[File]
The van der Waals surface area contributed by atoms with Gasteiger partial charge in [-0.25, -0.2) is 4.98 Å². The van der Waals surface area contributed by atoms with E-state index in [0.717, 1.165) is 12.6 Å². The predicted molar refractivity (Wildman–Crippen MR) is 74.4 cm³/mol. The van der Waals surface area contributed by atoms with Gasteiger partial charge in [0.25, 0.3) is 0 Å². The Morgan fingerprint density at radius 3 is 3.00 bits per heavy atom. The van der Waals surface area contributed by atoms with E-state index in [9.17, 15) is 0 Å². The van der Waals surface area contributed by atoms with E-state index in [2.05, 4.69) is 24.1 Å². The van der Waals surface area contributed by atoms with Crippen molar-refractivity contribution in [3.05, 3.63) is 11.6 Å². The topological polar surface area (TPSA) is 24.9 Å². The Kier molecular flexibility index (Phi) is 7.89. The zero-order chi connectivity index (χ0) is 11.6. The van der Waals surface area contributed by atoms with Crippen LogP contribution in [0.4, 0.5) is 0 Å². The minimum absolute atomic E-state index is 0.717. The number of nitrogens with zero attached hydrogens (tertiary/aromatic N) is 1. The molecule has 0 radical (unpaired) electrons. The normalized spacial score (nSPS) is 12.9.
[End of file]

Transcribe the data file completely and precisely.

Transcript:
The van der Waals surface area contributed by atoms with Gasteiger partial charge in [-0.25, -0.2) is 4.98 Å². The van der Waals surface area contributed by atoms with E-state index in [0.717, 1.165) is 12.6 Å². The predicted molar refractivity (Wildman–Crippen MR) is 74.4 cm³/mol. The van der Waals surface area contributed by atoms with Gasteiger partial charge in [0.25, 0.3) is 0 Å². The Morgan fingerprint density at radius 3 is 3.00 bits per heavy atom. The van der Waals surface area contributed by atoms with E-state index in [9.17, 15) is 0 Å². The van der Waals surface area contributed by atoms with E-state index in [2.05, 4.69) is 24.1 Å². The van der Waals surface area contributed by atoms with Crippen molar-refractivity contribution in [3.05, 3.63) is 11.6 Å². The topological polar surface area (TPSA) is 24.9 Å². The Kier molecular flexibility index (Phi) is 7.89. The zero-order chi connectivity index (χ0) is 11.6. The van der Waals surface area contributed by atoms with Crippen LogP contribution in [0.4, 0.5) is 0 Å². The minimum absolute atomic E-state index is 0.717. The number of nitrogens with zero attached hydrogens (tertiary/aromatic N) is 1. The molecule has 0 radical (unpaired) electrons. The normalized spacial score (nSPS) is 12.9.